And all this going on in a voluntary organisation which, supposedly, should be providing leadership by example to the rest of the local voluntary sector and actively promoting ‘good practice’.
Now getting back to a bit more personal philosophy for a moment, there are few things in life I loathe with a greater degree of passion than bullies - and Stu, for all that he can be pretty forthright in his opinions is no bully. The CEO of this place… well, you make you own mind up, although I guess you know what I think. The one thing to note however is while I’ve never been one to pick a fight on my own account, I’ve also never been one to walk away from a fight when someone starts picking on a friend.
Revenge? As should be obvious there’s quite a lot about this organisation and the ways its been operating that I don’t like and some of that dislike is obviously personal - but no there is a more important point to all this and one of particular relevance to a political blog.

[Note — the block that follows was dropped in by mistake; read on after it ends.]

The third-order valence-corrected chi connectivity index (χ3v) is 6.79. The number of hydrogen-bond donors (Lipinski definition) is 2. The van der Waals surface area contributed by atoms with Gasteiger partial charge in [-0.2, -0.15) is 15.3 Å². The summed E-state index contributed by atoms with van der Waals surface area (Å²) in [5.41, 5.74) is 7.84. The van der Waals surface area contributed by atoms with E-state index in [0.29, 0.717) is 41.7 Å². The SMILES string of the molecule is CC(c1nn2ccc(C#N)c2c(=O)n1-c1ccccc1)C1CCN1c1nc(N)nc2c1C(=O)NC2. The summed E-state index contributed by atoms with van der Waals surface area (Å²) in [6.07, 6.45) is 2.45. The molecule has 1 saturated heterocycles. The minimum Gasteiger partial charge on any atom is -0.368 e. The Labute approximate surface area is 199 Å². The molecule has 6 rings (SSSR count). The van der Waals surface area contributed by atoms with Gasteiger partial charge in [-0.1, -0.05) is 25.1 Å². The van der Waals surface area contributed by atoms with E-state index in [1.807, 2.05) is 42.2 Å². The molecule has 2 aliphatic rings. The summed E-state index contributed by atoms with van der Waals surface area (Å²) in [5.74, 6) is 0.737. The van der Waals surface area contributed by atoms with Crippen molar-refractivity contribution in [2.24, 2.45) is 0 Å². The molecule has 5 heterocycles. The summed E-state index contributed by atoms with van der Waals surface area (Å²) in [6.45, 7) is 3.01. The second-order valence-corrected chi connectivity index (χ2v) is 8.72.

You see, for some time the government has been looking at where voluntary organisations might step in to take over some of the delivery of public services.
Now there are a number of ways you can look at that. You can accentuate the positives - some voluntary organisations can tend to be a little closer to the user groups than their public sector counterparts and they can also, in some cases, get into work that the public sector can’t due to people’s mistrust of anything that smacks of ‘government’ even on a local basis.
You could also take the far more cynical view that this all just a search for a more socially and especially politically acceptable form of privatisation than simple turning the delivery of public services over to the private sector.
Either way, the one thing you need to be sure of is that if and when services go over to being delivered by voluntary organisations, those services are going to run properly and remain accountable to the public. It all, as with so many other things, comes down to a question of trust.